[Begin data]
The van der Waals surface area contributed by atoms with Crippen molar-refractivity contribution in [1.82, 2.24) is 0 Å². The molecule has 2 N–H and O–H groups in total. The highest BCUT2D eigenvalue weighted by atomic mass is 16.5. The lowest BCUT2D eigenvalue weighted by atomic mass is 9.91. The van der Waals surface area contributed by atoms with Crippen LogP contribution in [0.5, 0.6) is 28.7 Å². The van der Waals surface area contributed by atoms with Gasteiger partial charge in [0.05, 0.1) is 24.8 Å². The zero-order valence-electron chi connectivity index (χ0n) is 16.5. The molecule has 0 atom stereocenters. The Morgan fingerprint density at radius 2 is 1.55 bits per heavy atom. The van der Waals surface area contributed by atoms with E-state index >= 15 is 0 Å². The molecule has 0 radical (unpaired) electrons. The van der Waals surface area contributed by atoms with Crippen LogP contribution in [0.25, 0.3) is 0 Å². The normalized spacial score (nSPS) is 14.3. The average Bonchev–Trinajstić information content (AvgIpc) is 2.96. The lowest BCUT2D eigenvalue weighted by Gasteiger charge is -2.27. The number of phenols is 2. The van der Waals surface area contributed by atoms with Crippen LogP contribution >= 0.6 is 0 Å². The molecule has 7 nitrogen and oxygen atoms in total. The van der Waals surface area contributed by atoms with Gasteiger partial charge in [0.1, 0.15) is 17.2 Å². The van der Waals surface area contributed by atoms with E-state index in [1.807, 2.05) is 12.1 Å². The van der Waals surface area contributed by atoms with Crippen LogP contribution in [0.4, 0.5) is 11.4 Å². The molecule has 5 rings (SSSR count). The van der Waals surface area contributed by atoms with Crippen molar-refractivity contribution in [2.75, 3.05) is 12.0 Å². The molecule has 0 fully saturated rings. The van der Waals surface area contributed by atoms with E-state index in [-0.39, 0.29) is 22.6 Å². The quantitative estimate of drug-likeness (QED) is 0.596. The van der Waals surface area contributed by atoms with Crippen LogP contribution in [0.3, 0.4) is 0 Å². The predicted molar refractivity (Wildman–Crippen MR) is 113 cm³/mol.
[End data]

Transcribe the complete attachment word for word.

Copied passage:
The van der Waals surface area contributed by atoms with Crippen molar-refractivity contribution in [1.82, 2.24) is 0 Å². The molecule has 2 N–H and O–H groups in total. The highest BCUT2D eigenvalue weighted by atomic mass is 16.5. The lowest BCUT2D eigenvalue weighted by atomic mass is 9.91. The van der Waals surface area contributed by atoms with Crippen LogP contribution in [0.5, 0.6) is 28.7 Å². The van der Waals surface area contributed by atoms with Gasteiger partial charge in [0.05, 0.1) is 24.8 Å². The zero-order valence-electron chi connectivity index (χ0n) is 16.5. The molecule has 0 atom stereocenters. The Morgan fingerprint density at radius 2 is 1.55 bits per heavy atom. The van der Waals surface area contributed by atoms with E-state index >= 15 is 0 Å². The molecule has 0 radical (unpaired) electrons. The van der Waals surface area contributed by atoms with Crippen LogP contribution in [0.25, 0.3) is 0 Å². The normalized spacial score (nSPS) is 14.3. The average Bonchev–Trinajstić information content (AvgIpc) is 2.96. The lowest BCUT2D eigenvalue weighted by Gasteiger charge is -2.27. The number of phenols is 2. The van der Waals surface area contributed by atoms with Crippen LogP contribution >= 0.6 is 0 Å². The molecule has 7 nitrogen and oxygen atoms in total. The van der Waals surface area contributed by atoms with Gasteiger partial charge in [0.1, 0.15) is 17.2 Å². The van der Waals surface area contributed by atoms with E-state index in [1.807, 2.05) is 12.1 Å². The van der Waals surface area contributed by atoms with Crippen LogP contribution in [0.4, 0.5) is 11.4 Å². The molecule has 5 rings (SSSR count). The van der Waals surface area contributed by atoms with Crippen molar-refractivity contribution in [2.75, 3.05) is 12.0 Å². The molecule has 0 fully saturated rings. The van der Waals surface area contributed by atoms with E-state index in [-0.39, 0.29) is 22.6 Å². The quantitative estimate of drug-likeness (QED) is 0.596. The van der Waals surface area contributed by atoms with Crippen LogP contribution in [0.3, 0.4) is 0 Å². The predicted molar refractivity (Wildman–Crippen MR) is 113 cm³/mol.